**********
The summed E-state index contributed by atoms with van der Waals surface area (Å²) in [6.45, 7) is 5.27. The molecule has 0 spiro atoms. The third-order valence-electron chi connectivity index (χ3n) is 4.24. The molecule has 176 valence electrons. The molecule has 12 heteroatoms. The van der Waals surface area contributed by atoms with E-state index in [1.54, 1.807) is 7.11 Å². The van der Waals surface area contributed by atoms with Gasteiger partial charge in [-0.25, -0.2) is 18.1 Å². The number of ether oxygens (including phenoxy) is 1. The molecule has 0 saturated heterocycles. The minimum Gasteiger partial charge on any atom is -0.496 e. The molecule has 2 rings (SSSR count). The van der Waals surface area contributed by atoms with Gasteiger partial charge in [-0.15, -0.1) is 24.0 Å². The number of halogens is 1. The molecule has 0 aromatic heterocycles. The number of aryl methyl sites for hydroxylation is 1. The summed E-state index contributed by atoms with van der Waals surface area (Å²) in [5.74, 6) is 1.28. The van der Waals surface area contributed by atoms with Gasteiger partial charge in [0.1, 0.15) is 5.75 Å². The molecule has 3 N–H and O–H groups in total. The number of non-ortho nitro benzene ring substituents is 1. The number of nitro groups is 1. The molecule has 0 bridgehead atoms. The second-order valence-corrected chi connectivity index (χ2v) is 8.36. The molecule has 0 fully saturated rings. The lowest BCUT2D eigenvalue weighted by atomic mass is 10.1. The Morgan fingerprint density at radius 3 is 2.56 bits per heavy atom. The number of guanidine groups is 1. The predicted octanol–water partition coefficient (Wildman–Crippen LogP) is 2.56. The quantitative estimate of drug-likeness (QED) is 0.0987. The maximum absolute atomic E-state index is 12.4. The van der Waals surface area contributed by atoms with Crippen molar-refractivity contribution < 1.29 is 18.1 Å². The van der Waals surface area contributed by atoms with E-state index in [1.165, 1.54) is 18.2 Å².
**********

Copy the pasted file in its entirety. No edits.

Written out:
The summed E-state index contributed by atoms with van der Waals surface area (Å²) in [6.45, 7) is 5.27. The molecule has 0 spiro atoms. The third-order valence-electron chi connectivity index (χ3n) is 4.24. The molecule has 176 valence electrons. The molecule has 12 heteroatoms. The van der Waals surface area contributed by atoms with E-state index in [1.54, 1.807) is 7.11 Å². The van der Waals surface area contributed by atoms with Gasteiger partial charge in [-0.25, -0.2) is 18.1 Å². The number of ether oxygens (including phenoxy) is 1. The molecule has 0 saturated heterocycles. The minimum Gasteiger partial charge on any atom is -0.496 e. The molecule has 2 rings (SSSR count). The van der Waals surface area contributed by atoms with Gasteiger partial charge in [-0.15, -0.1) is 24.0 Å². The number of halogens is 1. The molecule has 0 aromatic heterocycles. The number of aryl methyl sites for hydroxylation is 1. The summed E-state index contributed by atoms with van der Waals surface area (Å²) in [5.74, 6) is 1.28. The van der Waals surface area contributed by atoms with Gasteiger partial charge in [0.1, 0.15) is 5.75 Å². The molecule has 3 N–H and O–H groups in total. The number of non-ortho nitro benzene ring substituents is 1. The number of nitro groups is 1. The molecule has 0 bridgehead atoms. The second-order valence-corrected chi connectivity index (χ2v) is 8.36. The molecule has 0 fully saturated rings. The lowest BCUT2D eigenvalue weighted by atomic mass is 10.1. The Morgan fingerprint density at radius 3 is 2.56 bits per heavy atom. The number of guanidine groups is 1. The predicted octanol–water partition coefficient (Wildman–Crippen LogP) is 2.56. The quantitative estimate of drug-likeness (QED) is 0.0987. The maximum absolute atomic E-state index is 12.4. The van der Waals surface area contributed by atoms with Crippen molar-refractivity contribution < 1.29 is 18.1 Å². The van der Waals surface area contributed by atoms with E-state index in [1.165, 1.54) is 18.2 Å².